Several years ago, I started to shoot portraits of the equipment that ran on my (now dismantled) S scale Port Rowan layout, and published them on my previous (now defunct) website. I always liked this series and I think others enjoyed it too, so this month I’ve been resurrecting the series for this website. While I started by presenting the subjects featured in some of the original posts, I have also been expanding this series by adding more recent projects – such as this one…
At first glance, those who know their electric freight motors will recognize this as a Baldwin-Westinghouse Class D – but they’d be wrong. When this unit was built in 1927, cross-border duties and taxes were still a thing – and quite significant. So this unit was assembled in Canada by the Canadian Locomotive Company, following a B-W Class D design. The very non-Baldwin trucks are a good giveaway: This unit rides on longer, 8′ wheelbase trucks with Alco-Allen side frames. The Niagara St. Catharines & Toronto Railway acquired this 60-ton freight motor in 1941 from the Montreal & Southern Counties – a CNR electric subsidiary. It was scrapped in 1960.
My version of NS&T 21 started as a fully-assembled model built from a set of etchings produced at one time by Model Railroad Warehouse. I acquired it from good friend Jim Martin, who had commissioned William Flatt to build it and detail it for the Lake Erie & Northern – a Canadian Pacific Railway electric subsidiary. Jim’s model rode on trucks with a shorter wheelbase and had many different details – including pilots, railings, and rooftop appliances. I warmed up the resistance soldering rig and stripped the body down to a basic shell, then performed significant surgery on the ends. When I was happy with the basic body shape, I filled un-needed mounting holes and drilled new ones, then started mounting replacement parts. I also built a new floor for the model, on which to mount new power trucks (with a different wheelbase and spacing) plus DCC components. William supplied the side frames, a pair of trolley poles, and other details. Still more details came from a variety of sources. My model rides on a pair of Northwest Short Line Stanton Drive power trucks, controlled via an ESU LokSound V5 decoder enhanced with a PowerPack module and loaded with a customized sound package.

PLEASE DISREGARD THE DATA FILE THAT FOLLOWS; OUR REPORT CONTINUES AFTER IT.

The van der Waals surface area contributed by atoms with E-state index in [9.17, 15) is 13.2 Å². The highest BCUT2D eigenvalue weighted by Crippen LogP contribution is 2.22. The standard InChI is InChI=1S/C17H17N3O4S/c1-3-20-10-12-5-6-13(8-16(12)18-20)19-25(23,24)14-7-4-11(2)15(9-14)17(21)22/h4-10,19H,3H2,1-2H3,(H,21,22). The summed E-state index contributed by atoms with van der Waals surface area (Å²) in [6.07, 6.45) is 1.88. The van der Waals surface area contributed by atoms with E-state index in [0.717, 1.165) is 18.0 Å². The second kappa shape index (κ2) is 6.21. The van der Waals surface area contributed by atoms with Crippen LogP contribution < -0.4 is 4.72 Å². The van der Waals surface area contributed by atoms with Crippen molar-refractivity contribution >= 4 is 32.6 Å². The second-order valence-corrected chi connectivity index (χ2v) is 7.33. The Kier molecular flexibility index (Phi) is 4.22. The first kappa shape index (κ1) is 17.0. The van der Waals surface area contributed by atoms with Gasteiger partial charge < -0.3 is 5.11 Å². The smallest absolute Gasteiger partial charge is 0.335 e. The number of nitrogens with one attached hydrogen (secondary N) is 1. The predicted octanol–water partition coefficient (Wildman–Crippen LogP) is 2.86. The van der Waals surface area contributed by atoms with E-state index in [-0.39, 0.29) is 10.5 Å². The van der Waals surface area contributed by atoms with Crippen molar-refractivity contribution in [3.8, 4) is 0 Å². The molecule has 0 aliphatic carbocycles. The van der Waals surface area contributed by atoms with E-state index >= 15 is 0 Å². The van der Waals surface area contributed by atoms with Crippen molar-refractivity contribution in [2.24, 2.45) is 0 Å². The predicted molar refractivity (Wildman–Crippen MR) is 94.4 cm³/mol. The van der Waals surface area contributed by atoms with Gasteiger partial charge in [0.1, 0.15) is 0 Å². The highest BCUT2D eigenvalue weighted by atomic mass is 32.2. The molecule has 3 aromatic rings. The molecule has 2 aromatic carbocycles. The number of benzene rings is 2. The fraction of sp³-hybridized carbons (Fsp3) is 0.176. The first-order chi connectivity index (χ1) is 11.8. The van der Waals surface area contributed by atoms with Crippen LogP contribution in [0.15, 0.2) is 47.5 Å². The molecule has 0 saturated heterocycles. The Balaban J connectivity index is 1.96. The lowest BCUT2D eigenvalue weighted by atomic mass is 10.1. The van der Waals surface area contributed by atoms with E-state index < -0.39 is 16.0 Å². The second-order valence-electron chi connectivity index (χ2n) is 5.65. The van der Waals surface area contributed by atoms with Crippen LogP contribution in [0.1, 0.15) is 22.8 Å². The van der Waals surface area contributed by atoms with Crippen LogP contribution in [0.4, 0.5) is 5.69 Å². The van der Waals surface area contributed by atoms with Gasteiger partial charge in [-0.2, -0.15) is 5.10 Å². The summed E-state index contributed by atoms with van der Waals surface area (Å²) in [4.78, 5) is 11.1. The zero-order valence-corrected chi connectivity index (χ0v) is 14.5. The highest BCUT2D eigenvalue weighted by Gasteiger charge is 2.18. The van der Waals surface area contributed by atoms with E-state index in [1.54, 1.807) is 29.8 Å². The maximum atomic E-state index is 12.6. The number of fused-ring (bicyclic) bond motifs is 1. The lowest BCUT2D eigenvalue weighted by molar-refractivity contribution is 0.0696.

I’ll continue to add more entries to this series of equipment portraits as time permits. If you’ve read this far, thanks for sticking with it. I hope you’re enjoying these photos and notes. Next time, a return to the freight cars that served Port Rowan…
5 thoughts on “Equipment Portraits :: 7”
The curved end railing stanchions are very elegant.
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Aren’t they just? They were a bit of a pain in the patootie to fabricate, even with a homemade bending fixture – so thanks for noticing and commenting on them!
The same style of stanchions were also used on 15 and 19, which I posted about earlier in this series.
Did you make a fixture to bend and then align all the pieces correctly for soldering?
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I made a fixture to bend the curl into a piece of brass strip and measure / cut it to length. I soldered the finished stanchions in place after mounting the railing on the model.